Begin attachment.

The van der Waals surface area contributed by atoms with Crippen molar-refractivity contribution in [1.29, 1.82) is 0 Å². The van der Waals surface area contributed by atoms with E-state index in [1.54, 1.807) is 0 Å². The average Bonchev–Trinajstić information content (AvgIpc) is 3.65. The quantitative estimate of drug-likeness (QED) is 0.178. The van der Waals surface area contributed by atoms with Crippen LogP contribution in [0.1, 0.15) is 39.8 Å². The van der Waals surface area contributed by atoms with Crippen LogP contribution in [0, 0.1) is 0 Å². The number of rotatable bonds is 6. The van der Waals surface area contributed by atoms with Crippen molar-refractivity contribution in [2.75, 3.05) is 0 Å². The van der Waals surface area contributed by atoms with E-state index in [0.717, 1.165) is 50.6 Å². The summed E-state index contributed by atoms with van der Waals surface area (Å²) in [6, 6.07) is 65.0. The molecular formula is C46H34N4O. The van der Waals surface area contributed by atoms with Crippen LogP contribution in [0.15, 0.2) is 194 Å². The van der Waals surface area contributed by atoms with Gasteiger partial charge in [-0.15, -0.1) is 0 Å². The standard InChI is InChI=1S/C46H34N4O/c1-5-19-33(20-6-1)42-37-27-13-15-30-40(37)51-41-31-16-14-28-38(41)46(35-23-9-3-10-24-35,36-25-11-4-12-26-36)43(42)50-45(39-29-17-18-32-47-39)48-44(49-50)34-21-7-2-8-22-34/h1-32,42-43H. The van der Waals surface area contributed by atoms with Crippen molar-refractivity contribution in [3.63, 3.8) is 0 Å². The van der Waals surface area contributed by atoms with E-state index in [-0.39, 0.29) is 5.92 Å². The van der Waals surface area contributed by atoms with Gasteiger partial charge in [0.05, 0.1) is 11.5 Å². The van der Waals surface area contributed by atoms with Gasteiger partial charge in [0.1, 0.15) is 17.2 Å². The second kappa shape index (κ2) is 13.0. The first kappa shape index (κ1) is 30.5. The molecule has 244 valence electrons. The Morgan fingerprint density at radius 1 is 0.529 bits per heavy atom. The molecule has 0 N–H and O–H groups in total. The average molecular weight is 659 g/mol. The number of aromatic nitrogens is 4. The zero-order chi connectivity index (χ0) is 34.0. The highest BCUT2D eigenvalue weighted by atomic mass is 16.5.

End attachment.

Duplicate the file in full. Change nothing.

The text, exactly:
The van der Waals surface area contributed by atoms with Crippen molar-refractivity contribution in [1.29, 1.82) is 0 Å². The van der Waals surface area contributed by atoms with E-state index in [1.54, 1.807) is 0 Å². The average Bonchev–Trinajstić information content (AvgIpc) is 3.65. The quantitative estimate of drug-likeness (QED) is 0.178. The van der Waals surface area contributed by atoms with Crippen LogP contribution in [0.1, 0.15) is 39.8 Å². The van der Waals surface area contributed by atoms with Crippen LogP contribution in [0, 0.1) is 0 Å². The number of rotatable bonds is 6. The van der Waals surface area contributed by atoms with Crippen molar-refractivity contribution in [2.75, 3.05) is 0 Å². The van der Waals surface area contributed by atoms with E-state index in [0.717, 1.165) is 50.6 Å². The summed E-state index contributed by atoms with van der Waals surface area (Å²) in [6, 6.07) is 65.0. The molecular formula is C46H34N4O. The van der Waals surface area contributed by atoms with Crippen LogP contribution in [0.15, 0.2) is 194 Å². The van der Waals surface area contributed by atoms with Gasteiger partial charge in [-0.15, -0.1) is 0 Å². The standard InChI is InChI=1S/C46H34N4O/c1-5-19-33(20-6-1)42-37-27-13-15-30-40(37)51-41-31-16-14-28-38(41)46(35-23-9-3-10-24-35,36-25-11-4-12-26-36)43(42)50-45(39-29-17-18-32-47-39)48-44(49-50)34-21-7-2-8-22-34/h1-32,42-43H. The van der Waals surface area contributed by atoms with Crippen molar-refractivity contribution in [3.63, 3.8) is 0 Å². The van der Waals surface area contributed by atoms with E-state index in [-0.39, 0.29) is 5.92 Å². The van der Waals surface area contributed by atoms with Gasteiger partial charge in [0.05, 0.1) is 11.5 Å². The van der Waals surface area contributed by atoms with Gasteiger partial charge in [0.1, 0.15) is 17.2 Å². The second kappa shape index (κ2) is 13.0. The first kappa shape index (κ1) is 30.5. The molecule has 244 valence electrons. The Morgan fingerprint density at radius 1 is 0.529 bits per heavy atom. The molecule has 0 N–H and O–H groups in total. The average molecular weight is 659 g/mol. The number of aromatic nitrogens is 4. The zero-order chi connectivity index (χ0) is 34.0. The highest BCUT2D eigenvalue weighted by atomic mass is 16.5.